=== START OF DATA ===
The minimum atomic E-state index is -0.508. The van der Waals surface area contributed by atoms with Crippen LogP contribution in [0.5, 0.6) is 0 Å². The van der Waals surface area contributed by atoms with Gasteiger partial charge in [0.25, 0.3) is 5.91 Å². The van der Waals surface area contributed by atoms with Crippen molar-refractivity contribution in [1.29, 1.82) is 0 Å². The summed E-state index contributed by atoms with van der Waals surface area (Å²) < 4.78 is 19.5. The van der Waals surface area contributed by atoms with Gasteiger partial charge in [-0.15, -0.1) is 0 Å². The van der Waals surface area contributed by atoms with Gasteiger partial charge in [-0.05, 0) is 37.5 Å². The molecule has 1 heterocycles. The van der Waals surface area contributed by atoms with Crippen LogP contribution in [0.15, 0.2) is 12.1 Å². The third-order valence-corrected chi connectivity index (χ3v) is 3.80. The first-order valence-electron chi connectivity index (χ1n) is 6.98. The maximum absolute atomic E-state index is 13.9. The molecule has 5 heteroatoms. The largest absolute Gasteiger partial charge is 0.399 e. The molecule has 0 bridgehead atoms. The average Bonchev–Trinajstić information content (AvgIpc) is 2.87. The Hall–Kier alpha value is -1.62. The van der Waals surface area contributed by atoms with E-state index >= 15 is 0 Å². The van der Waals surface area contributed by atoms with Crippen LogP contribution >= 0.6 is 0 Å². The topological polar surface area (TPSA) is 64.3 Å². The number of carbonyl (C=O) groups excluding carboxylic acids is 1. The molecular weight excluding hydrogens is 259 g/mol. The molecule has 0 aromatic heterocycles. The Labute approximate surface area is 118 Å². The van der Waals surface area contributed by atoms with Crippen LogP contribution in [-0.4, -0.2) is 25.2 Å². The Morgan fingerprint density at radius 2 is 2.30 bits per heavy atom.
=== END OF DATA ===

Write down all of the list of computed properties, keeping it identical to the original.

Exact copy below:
The minimum atomic E-state index is -0.508. The van der Waals surface area contributed by atoms with Crippen LogP contribution in [0.5, 0.6) is 0 Å². The van der Waals surface area contributed by atoms with Gasteiger partial charge in [0.25, 0.3) is 5.91 Å². The van der Waals surface area contributed by atoms with Crippen molar-refractivity contribution in [1.29, 1.82) is 0 Å². The summed E-state index contributed by atoms with van der Waals surface area (Å²) < 4.78 is 19.5. The van der Waals surface area contributed by atoms with Gasteiger partial charge in [-0.15, -0.1) is 0 Å². The van der Waals surface area contributed by atoms with Gasteiger partial charge in [-0.05, 0) is 37.5 Å². The molecule has 1 heterocycles. The van der Waals surface area contributed by atoms with Crippen LogP contribution in [0.15, 0.2) is 12.1 Å². The third-order valence-corrected chi connectivity index (χ3v) is 3.80. The first-order valence-electron chi connectivity index (χ1n) is 6.98. The maximum absolute atomic E-state index is 13.9. The molecule has 5 heteroatoms. The largest absolute Gasteiger partial charge is 0.399 e. The molecule has 0 bridgehead atoms. The average Bonchev–Trinajstić information content (AvgIpc) is 2.87. The Hall–Kier alpha value is -1.62. The van der Waals surface area contributed by atoms with E-state index >= 15 is 0 Å². The van der Waals surface area contributed by atoms with Crippen LogP contribution >= 0.6 is 0 Å². The topological polar surface area (TPSA) is 64.3 Å². The number of carbonyl (C=O) groups excluding carboxylic acids is 1. The molecular weight excluding hydrogens is 259 g/mol. The molecule has 0 aromatic heterocycles. The Labute approximate surface area is 118 Å². The van der Waals surface area contributed by atoms with Crippen LogP contribution in [-0.4, -0.2) is 25.2 Å². The Morgan fingerprint density at radius 2 is 2.30 bits per heavy atom.